A gauge of US consumer spending rose more than expected in December, suggesting the economy gathered steam at the end of last year and was poised for stronger growth in 2014.
The Commerce Department said today that retail sales excluding cars, petrol, building materials and food services, increased 0.7% last month after a 0.2% rise in November.
The so-called core sales correspond most closely with the consumer spending component of gross domestic product. Economists polled by Reuters had expected core retail sales to rise by 0.3% in December.
The increase suggested consumer spending accelerated in the fourth quarter from the third quarter's 2% annual pace. It was also the latest indication of strong momentum in the economy at the end of 2013.
Though job growth stumbled in December, that was largely seen as temporary given the cold weather that gripped parts of the country during the month.
Fourth quarter growth prospects were further boosted by a second report from the Commerce Department showing retail inventories, excluding cars, increased 0.6% in November after increasing 0.3% in October.
US businesses aggressively accumulated stock in the third quarter and warehouses were left bulging with unsold stock. That left economists anticipating businesses would need to pull back, which would undercut fourth-quarter GDP growth.
It now appears some of the inventory build-up was planned and consumer spending has been accelerating.
The US economy grew at a 4.1% rate in the third quarter. A stock market rally last year and rising home values have boosted household wealth, encouraging Americans to open their wallets a little bit more.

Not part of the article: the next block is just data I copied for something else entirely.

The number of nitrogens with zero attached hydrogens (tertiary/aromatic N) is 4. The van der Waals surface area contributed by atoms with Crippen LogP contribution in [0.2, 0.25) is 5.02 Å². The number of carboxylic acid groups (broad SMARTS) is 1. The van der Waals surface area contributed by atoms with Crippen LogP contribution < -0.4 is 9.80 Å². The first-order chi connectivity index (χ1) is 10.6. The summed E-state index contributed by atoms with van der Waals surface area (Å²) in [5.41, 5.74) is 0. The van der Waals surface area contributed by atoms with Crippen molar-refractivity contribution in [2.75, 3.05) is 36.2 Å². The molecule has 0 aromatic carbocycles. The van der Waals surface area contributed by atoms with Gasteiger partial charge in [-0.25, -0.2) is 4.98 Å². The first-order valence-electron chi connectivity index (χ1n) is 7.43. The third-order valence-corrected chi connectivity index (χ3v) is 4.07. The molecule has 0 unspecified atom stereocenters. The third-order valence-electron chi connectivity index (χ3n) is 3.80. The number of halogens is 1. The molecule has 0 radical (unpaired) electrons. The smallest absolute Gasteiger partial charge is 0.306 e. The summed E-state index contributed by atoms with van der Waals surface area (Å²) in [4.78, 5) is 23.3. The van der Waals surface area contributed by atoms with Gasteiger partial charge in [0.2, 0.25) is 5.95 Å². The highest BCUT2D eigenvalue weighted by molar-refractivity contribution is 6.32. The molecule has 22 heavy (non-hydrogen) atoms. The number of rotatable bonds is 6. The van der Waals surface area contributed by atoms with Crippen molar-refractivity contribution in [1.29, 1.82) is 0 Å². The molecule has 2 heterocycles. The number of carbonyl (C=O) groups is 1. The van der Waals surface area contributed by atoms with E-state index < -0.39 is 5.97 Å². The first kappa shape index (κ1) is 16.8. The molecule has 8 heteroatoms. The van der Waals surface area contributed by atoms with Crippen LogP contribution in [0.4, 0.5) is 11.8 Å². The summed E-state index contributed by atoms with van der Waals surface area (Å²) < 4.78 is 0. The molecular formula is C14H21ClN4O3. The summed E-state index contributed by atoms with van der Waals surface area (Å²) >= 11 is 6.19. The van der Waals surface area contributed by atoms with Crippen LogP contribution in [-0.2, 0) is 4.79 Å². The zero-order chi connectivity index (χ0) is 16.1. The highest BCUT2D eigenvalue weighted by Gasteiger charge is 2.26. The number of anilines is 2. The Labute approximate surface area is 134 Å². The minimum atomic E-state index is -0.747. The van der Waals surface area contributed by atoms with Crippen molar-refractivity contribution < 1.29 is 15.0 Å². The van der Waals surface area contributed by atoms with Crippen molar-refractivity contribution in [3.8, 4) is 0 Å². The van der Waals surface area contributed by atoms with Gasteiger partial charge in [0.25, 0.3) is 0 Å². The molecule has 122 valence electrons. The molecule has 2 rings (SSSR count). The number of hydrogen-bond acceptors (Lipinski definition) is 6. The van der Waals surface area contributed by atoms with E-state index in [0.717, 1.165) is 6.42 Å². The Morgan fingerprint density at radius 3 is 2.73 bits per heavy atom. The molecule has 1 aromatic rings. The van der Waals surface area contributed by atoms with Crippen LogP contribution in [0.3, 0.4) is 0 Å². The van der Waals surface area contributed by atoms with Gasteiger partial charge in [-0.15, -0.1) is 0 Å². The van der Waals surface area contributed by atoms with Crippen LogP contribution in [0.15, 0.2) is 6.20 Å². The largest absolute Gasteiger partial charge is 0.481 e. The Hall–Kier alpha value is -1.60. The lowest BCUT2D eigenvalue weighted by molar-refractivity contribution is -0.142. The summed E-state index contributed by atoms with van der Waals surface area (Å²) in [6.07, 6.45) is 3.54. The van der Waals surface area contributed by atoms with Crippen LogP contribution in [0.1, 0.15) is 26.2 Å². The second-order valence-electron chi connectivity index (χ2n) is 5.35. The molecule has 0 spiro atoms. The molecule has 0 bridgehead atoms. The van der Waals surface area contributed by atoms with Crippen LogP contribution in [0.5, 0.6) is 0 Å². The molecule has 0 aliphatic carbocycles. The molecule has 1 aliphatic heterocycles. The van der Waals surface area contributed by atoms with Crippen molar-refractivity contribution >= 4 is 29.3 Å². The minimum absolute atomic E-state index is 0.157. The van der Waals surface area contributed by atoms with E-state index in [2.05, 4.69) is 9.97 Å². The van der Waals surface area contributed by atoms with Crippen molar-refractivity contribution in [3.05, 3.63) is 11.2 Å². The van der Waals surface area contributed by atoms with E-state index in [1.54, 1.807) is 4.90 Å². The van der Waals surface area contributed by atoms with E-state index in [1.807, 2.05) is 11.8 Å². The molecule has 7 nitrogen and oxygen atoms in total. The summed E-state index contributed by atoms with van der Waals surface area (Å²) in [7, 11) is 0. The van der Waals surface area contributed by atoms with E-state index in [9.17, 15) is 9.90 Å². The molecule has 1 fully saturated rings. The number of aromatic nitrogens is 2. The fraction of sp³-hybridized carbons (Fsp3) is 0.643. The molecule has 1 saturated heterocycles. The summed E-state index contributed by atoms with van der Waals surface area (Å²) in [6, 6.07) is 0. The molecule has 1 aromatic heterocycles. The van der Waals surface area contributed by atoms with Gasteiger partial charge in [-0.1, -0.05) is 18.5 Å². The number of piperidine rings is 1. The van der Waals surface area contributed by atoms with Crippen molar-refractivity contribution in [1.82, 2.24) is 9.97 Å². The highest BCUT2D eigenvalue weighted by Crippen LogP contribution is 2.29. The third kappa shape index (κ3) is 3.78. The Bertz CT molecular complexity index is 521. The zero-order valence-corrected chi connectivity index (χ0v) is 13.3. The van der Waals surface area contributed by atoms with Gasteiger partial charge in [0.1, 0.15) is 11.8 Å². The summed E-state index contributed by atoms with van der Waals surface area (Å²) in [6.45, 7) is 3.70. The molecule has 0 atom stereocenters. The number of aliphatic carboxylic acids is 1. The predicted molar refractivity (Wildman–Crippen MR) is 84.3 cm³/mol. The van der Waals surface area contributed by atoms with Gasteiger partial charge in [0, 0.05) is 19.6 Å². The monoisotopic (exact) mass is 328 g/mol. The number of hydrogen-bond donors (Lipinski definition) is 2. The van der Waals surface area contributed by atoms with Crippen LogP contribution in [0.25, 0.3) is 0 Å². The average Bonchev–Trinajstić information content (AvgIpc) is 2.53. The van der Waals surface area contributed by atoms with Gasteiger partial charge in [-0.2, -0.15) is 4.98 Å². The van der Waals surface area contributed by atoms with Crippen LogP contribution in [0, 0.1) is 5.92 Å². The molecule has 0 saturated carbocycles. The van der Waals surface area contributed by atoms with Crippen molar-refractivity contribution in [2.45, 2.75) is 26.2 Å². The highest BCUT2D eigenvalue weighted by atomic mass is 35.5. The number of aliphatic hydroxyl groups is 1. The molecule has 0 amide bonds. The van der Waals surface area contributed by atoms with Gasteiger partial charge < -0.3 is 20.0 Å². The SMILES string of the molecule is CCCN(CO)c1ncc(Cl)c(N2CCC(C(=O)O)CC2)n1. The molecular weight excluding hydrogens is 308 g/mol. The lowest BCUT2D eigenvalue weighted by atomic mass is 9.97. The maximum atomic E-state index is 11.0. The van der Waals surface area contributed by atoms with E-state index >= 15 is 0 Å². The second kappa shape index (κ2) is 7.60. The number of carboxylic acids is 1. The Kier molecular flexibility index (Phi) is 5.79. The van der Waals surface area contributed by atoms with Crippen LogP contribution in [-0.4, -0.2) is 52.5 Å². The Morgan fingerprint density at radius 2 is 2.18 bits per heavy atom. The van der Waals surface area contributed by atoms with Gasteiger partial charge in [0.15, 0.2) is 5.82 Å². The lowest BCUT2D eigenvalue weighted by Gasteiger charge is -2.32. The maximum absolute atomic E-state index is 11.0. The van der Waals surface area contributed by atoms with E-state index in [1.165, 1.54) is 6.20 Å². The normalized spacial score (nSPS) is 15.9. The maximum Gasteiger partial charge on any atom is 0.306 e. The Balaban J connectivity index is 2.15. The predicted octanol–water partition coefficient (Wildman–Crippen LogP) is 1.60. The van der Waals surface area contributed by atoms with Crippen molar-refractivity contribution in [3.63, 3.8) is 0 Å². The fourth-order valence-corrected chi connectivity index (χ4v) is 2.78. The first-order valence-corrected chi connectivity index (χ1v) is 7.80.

Core sales last month were lifted by a 1.8% rise in receipts at clothing stores. Sales at food and beverage stores recorded their largest increase in seven years. There were also increases in online store sales.
A cold snap during the month likely contributed to holding down sales of cars. Receipts at car dealers fell 1.8%, the largest decline since October 2012. Car sales had risen 1.9% in November.
That limited overall retail sales to a 0.2% gain in December. Retail sales increased 0.4% in November. Economists had expected retail sales to edge up 0.1% last month. For all of 2013, retail sales rose 4.2%.
Meanwhile, a separate report from the Labor Department showed import prices were unexpectedly flat in December, showing no signs of imported inflation.
Domestic inflation continues to trend lower and the lack of price pressures means the US Federal Reserve will likely keep interest rates near zero for a while even as it scales back its monthly bond purchases.